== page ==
How do you talk about a guy like ISIS leader Abu Bakr al-Baghdadi? A man who devoted his life to killing innocent people, raping women, imagining new and inventive ways to torture Christians and apostate Muslims, and plotting the takeover of the world?
Well, if you’re a normal human being (or a responsible media outlet), you would probably describe this now-deceased man using terms like “bloodthirsty monster” or “Islamist psychopath.” But if you’re the Washington Post, you might refer to him as an “austere religious scholar.”
Yes, that’s how the Washington Post chose to identify the man responsible for thousands of deaths throughout the world. An austere religious scholar.
And boy, were they raked over the coals for it.
“He beheaded thousands of innocent people, raped and murdered little girls, and the @washingtonpost calls him an ‘austere religious scholar,’” marveled one Twitter user.
Josh Jordan tweeted this entertaining little play:
[Washington Post editorial meeting]
“We need to write an obit for al-Baghdadi. What’s our take?”
“He blew himself up along with three of his kids.”
“As the leader of ISIS he is responsible for uncountable deaths.”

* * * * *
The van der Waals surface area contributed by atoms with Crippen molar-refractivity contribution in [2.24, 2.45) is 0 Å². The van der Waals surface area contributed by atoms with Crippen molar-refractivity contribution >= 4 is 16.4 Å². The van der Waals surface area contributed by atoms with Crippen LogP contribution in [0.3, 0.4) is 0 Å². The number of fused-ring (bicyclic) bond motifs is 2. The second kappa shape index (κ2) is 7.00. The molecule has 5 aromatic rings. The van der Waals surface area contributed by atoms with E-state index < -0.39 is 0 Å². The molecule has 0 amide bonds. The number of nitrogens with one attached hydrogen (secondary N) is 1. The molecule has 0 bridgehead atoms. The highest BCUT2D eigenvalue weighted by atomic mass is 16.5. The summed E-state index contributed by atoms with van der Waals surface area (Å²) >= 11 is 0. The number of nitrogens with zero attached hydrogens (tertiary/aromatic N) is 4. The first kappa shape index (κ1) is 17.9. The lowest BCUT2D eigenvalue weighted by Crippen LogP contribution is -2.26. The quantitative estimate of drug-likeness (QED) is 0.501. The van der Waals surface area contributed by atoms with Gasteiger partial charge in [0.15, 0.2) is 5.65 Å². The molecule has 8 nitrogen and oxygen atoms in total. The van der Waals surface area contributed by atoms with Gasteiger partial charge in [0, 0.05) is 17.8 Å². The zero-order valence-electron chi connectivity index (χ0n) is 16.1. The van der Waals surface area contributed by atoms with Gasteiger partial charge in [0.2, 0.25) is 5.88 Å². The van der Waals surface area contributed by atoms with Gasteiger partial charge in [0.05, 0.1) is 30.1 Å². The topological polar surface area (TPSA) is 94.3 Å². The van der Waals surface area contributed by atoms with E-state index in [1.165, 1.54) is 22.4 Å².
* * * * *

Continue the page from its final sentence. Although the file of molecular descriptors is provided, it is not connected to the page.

“Super. Let’s go with the ‘austere religious scholar’ angle.”
Muslim reformer Mehdi Hassan wrote: “So frustrating. Baghdadi was not a serious ‘religious scholar’ by any stretch; it’s a complete myth. The subject of his ‘Islamic studies’ PhD, from an obscure Saddam-era university, was an obscure random commentary on a medieval poem about how to recite the Quran.”
“How do you make headlines less accurate and incorrect unless you are gripped by an all-consuming ideological worldview?” wondered Jim Geraghty.
Fox News’ Brit Hume said, “The Washington Post has become unembarrass-able.”
Before long, #WaPoDeathNotices was trending and social media users were having fun at the paper’s expense.
“Adolf Hitler, passionate community planner and dynamic public speaker, dies at 56.#WaPoDeathNotices,” read one.
“Ted Bundy, unconventional pickup artist, dies, shockingly, at 42 #WaPoDeathNotices,” read another.
“Frederick Krueger, known for his innovations in sleep-studies as well as his iconic, wearable cutlery has passed away. #WapoDeathNotices,” read a third.
After an hour or two of this onslaught, the paper realized that they’d made a terrible mistake. “Regarding our al-Baghdadi obituary, the headline should never have read that way and we changed it quickly,” tweeted Washington Post spokeswoman Kristine Coratti Kelly.
It now reads: “Abu Bakr al-Baghdadi, extremist leader of Islamic State, dies at 48.”